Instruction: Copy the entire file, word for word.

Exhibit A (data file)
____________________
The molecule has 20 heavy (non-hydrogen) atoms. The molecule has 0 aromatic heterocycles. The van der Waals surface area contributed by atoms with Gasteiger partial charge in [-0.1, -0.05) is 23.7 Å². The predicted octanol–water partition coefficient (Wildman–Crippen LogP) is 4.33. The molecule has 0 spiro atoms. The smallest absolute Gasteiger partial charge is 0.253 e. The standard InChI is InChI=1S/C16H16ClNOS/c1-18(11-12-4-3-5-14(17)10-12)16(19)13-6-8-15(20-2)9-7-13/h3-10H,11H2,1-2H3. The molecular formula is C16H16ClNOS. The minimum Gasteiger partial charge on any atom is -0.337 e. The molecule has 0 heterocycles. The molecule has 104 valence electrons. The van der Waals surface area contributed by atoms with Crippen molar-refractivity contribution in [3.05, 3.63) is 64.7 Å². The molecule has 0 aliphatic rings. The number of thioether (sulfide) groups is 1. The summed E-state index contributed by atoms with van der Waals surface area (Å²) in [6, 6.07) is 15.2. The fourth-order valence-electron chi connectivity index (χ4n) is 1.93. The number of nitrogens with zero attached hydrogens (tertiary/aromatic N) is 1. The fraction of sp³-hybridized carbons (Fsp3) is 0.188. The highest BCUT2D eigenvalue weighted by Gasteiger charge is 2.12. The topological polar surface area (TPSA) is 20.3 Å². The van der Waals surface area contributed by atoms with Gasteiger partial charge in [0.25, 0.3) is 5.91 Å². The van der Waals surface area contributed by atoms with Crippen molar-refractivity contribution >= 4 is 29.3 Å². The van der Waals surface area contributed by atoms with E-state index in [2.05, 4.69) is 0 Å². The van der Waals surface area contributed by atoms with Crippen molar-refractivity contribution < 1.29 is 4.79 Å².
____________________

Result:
The molecule has 20 heavy (non-hydrogen) atoms. The molecule has 0 aromatic heterocycles. The van der Waals surface area contributed by atoms with Gasteiger partial charge in [-0.1, -0.05) is 23.7 Å². The predicted octanol–water partition coefficient (Wildman–Crippen LogP) is 4.33. The molecule has 0 spiro atoms. The smallest absolute Gasteiger partial charge is 0.253 e. The standard InChI is InChI=1S/C16H16ClNOS/c1-18(11-12-4-3-5-14(17)10-12)16(19)13-6-8-15(20-2)9-7-13/h3-10H,11H2,1-2H3. The molecular formula is C16H16ClNOS. The minimum Gasteiger partial charge on any atom is -0.337 e. The molecule has 0 heterocycles. The molecule has 104 valence electrons. The van der Waals surface area contributed by atoms with Crippen molar-refractivity contribution in [3.05, 3.63) is 64.7 Å². The molecule has 0 aliphatic rings. The number of thioether (sulfide) groups is 1. The summed E-state index contributed by atoms with van der Waals surface area (Å²) in [6, 6.07) is 15.2. The fourth-order valence-electron chi connectivity index (χ4n) is 1.93. The number of nitrogens with zero attached hydrogens (tertiary/aromatic N) is 1. The fraction of sp³-hybridized carbons (Fsp3) is 0.188. The highest BCUT2D eigenvalue weighted by Gasteiger charge is 2.12. The topological polar surface area (TPSA) is 20.3 Å². The van der Waals surface area contributed by atoms with Gasteiger partial charge in [0.25, 0.3) is 5.91 Å². The van der Waals surface area contributed by atoms with Crippen molar-refractivity contribution >= 4 is 29.3 Å². The van der Waals surface area contributed by atoms with E-state index in [2.05, 4.69) is 0 Å². The van der Waals surface area contributed by atoms with Crippen molar-refractivity contribution < 1.29 is 4.79 Å².